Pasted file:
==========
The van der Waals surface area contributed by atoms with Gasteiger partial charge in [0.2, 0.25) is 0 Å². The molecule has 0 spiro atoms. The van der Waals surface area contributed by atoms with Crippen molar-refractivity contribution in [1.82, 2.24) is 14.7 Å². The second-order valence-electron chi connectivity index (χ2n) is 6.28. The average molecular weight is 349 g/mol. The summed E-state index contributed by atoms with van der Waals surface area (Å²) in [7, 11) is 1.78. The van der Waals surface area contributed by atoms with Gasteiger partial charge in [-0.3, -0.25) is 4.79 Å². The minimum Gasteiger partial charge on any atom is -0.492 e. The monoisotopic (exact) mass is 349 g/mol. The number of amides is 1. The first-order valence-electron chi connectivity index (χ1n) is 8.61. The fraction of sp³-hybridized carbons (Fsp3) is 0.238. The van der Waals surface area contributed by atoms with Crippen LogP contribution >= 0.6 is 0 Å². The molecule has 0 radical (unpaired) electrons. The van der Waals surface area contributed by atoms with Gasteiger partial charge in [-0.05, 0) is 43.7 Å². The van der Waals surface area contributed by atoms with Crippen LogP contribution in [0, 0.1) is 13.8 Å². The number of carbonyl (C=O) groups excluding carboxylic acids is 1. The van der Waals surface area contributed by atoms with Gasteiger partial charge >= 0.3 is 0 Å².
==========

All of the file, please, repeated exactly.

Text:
The van der Waals surface area contributed by atoms with Gasteiger partial charge in [0.2, 0.25) is 0 Å². The molecule has 0 spiro atoms. The van der Waals surface area contributed by atoms with Crippen molar-refractivity contribution in [1.82, 2.24) is 14.7 Å². The second-order valence-electron chi connectivity index (χ2n) is 6.28. The average molecular weight is 349 g/mol. The summed E-state index contributed by atoms with van der Waals surface area (Å²) in [7, 11) is 1.78. The van der Waals surface area contributed by atoms with Gasteiger partial charge in [-0.3, -0.25) is 4.79 Å². The minimum Gasteiger partial charge on any atom is -0.492 e. The monoisotopic (exact) mass is 349 g/mol. The number of amides is 1. The first-order valence-electron chi connectivity index (χ1n) is 8.61. The fraction of sp³-hybridized carbons (Fsp3) is 0.238. The van der Waals surface area contributed by atoms with Crippen LogP contribution >= 0.6 is 0 Å². The molecule has 0 radical (unpaired) electrons. The van der Waals surface area contributed by atoms with Gasteiger partial charge in [-0.05, 0) is 43.7 Å². The van der Waals surface area contributed by atoms with Crippen LogP contribution in [0, 0.1) is 13.8 Å². The number of carbonyl (C=O) groups excluding carboxylic acids is 1. The van der Waals surface area contributed by atoms with Gasteiger partial charge >= 0.3 is 0 Å².